Almighty God, create and make in us new and contrite hearts, that we, lamenting
our sins and acknowledging our wretchedness, may obtain from you, the God of all
mercy, perfect remission and forgiveness.
- Malek (South Sudan):
Bishop Peter Joh Abraham Mayom
- Tohoku (Japan):
Bishop John Masato Yoshida
From the Revd Gary Crellin from the Old Hills Malvern benefice:
The village of Powick nestles
in the hinterlands between the Malvern hills and Worcester. It also
straddles the flood plains of the Rivers Teme and Severn. As this inter has been more wet than frosty, the main road has flooded intermittently since last summer, but not at the scale and duration as this past week.
The last time
the River Teme flooded in such a dramatic fashion was in 2007, but
local residents could not have predicted last week’s floods would be worse than
then. 16 houses in this community were affected, with residents being put up in local hotels and families. Roads were closed though the village, including the main arterial
road between Worcester and Malvern. Only now can damage and the
extent of loss, both physically and spiritually, be established.
St Peter’s Church was keen to help. The church in Powick commands a great
view of the flood and my first reaction was to sell everything – cash
in the investments – we need wood and tar to build an Ark! In the end, an ark was what we provided. In response to
community need, I opened the church to receive donations of food,
cleaning materials and bedding to help those that really needed our help. Over 100 people arrived with donations over two nights and the church was given over to a
big “Bring and Share” opportunity. As well as donations, we heard people’s stories and provided opportunities just to hold in prayer those families so afflicted by
this painful experience.
The pastoral need in the part
of the village is only being assessed now that the roads are passable and
access to the scene is possible. I have heard families that had to be
rescued by Fire and Rescue by pontoon barge . The damage is extensive – some families have lost such a lot – in terms of processions and
livelihood. I know that the churches can be used to support those in need
after the initial burst of helpful support has passed and the cold realisation
of what lies ahead becomes apparent. We need to be there to journey along
side these people who will be journeying through the shock, pain and stress of
this predicament, not just this week but in the months to come.
Press the play button to listen to the recording or click on the download link to download a .mp3 file to your computer.
Lent begins and we once again hear readings about the temptations of Jesus, and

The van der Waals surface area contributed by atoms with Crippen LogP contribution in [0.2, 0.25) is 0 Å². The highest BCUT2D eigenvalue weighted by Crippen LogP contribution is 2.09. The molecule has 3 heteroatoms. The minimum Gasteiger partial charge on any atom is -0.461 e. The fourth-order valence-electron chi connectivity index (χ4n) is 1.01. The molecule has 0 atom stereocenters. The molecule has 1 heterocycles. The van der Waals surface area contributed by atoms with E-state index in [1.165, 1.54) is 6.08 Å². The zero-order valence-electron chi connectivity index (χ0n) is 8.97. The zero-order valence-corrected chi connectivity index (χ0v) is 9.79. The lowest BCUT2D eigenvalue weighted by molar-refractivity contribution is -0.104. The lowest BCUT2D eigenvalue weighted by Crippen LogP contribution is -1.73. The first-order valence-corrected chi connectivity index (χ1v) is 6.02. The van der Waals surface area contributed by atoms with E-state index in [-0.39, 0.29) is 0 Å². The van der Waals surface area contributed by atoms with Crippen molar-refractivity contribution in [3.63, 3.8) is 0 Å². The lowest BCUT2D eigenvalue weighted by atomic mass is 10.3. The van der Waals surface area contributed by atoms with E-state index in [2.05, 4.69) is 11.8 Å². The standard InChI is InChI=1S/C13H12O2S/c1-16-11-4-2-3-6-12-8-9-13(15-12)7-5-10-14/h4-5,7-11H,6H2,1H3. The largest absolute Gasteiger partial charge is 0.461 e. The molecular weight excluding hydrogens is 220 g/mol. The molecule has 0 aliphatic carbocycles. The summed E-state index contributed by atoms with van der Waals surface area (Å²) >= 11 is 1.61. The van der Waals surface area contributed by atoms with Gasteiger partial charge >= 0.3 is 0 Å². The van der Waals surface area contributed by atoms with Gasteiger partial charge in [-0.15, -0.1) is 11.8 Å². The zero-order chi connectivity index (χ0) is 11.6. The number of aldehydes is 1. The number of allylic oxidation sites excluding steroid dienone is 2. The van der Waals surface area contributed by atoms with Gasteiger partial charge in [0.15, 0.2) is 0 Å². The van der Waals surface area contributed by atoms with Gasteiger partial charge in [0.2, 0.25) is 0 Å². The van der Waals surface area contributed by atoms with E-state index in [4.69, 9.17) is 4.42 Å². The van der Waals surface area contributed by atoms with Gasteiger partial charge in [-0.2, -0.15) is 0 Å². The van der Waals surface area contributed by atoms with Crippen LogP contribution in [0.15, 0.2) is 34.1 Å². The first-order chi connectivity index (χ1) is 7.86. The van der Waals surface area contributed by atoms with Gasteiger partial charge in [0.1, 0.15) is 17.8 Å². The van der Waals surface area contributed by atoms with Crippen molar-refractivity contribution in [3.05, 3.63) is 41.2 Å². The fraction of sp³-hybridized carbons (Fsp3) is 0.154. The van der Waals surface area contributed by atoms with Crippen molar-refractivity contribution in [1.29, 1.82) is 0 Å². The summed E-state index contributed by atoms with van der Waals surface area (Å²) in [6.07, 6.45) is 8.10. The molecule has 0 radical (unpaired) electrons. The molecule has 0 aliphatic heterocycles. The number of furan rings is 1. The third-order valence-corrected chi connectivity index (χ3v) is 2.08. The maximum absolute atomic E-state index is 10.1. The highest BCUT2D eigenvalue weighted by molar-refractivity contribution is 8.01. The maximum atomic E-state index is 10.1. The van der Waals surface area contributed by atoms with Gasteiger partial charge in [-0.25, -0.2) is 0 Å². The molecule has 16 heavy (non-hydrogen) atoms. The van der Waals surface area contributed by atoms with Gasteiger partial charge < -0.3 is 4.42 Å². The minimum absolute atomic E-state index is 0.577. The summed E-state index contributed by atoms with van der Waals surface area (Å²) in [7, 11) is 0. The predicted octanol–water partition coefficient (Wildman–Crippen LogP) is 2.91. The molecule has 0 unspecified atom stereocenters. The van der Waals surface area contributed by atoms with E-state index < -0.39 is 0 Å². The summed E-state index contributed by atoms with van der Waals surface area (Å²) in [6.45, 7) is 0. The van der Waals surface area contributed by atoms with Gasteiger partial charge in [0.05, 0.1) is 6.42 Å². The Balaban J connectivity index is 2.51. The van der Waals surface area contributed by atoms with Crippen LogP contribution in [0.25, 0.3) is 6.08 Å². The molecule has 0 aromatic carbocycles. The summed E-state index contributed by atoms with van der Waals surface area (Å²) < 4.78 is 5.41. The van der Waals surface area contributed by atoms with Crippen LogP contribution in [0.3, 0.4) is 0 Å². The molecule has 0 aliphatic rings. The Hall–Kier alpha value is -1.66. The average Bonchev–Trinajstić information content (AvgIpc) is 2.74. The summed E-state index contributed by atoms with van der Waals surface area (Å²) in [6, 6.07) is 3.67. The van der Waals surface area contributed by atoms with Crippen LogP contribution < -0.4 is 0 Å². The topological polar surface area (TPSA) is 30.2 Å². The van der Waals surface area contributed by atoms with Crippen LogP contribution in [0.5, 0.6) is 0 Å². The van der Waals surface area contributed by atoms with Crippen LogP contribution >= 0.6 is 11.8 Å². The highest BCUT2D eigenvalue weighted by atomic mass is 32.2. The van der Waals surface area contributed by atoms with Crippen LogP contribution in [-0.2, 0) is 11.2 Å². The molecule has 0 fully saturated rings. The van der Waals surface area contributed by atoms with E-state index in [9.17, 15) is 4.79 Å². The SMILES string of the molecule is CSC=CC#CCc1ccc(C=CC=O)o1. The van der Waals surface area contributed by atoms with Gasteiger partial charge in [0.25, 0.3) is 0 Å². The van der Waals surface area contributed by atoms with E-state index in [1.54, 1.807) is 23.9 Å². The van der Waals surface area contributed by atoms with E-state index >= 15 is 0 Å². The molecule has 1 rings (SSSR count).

prepare to begin a season of self-discipline, fasting and repentance, as we
have so often before, I wonder what will mark out this Lent, Lent 2020 as
different.Because if we are growing as
disciples, each yearly observation should go deeper, as our relationship with
God matures.Healthy disciples are those
who are being gradually transformed into the likeness of Christ, which means
living our lives differently.
to this gospel passage afresh this Lent, I was struck particularly by the
temptation put before Jesus to worship the devil and be given in reward ‘all the kingdoms of the world and their
splendour’.Jesus responded of course
‘Away with you, Satan! for it is written, “Worship the Lord your God, and serve
As children of God,
kingdom people, we have in fact been given this world in all its splendour to
steward and care for, as part of our worship of God the creator. We need always
to ensure, like Jesus, that the beauty of the earth prompts worship of our God,
and not the created order itself, but we do need to take our responsibilities
as stewards of the earth seriously.
that we not many generations away from extinction due to our abuse of the world.The climate emergency is real, very real –
the created order is in bondage to decay through the actions of humans who were
called to care for it, but haven’t..
I was recently
representing the diocese at the General Synod session where we debated the hard
reality of global warming and the extinction of both animal and plant species.
We responded with bold (some would say reckless) ambition – a target of
net-zero carbon emissions by 2030 (not 2045 as originally proposed). We
listened to the campaigners and lobbyists and recognised lots of good work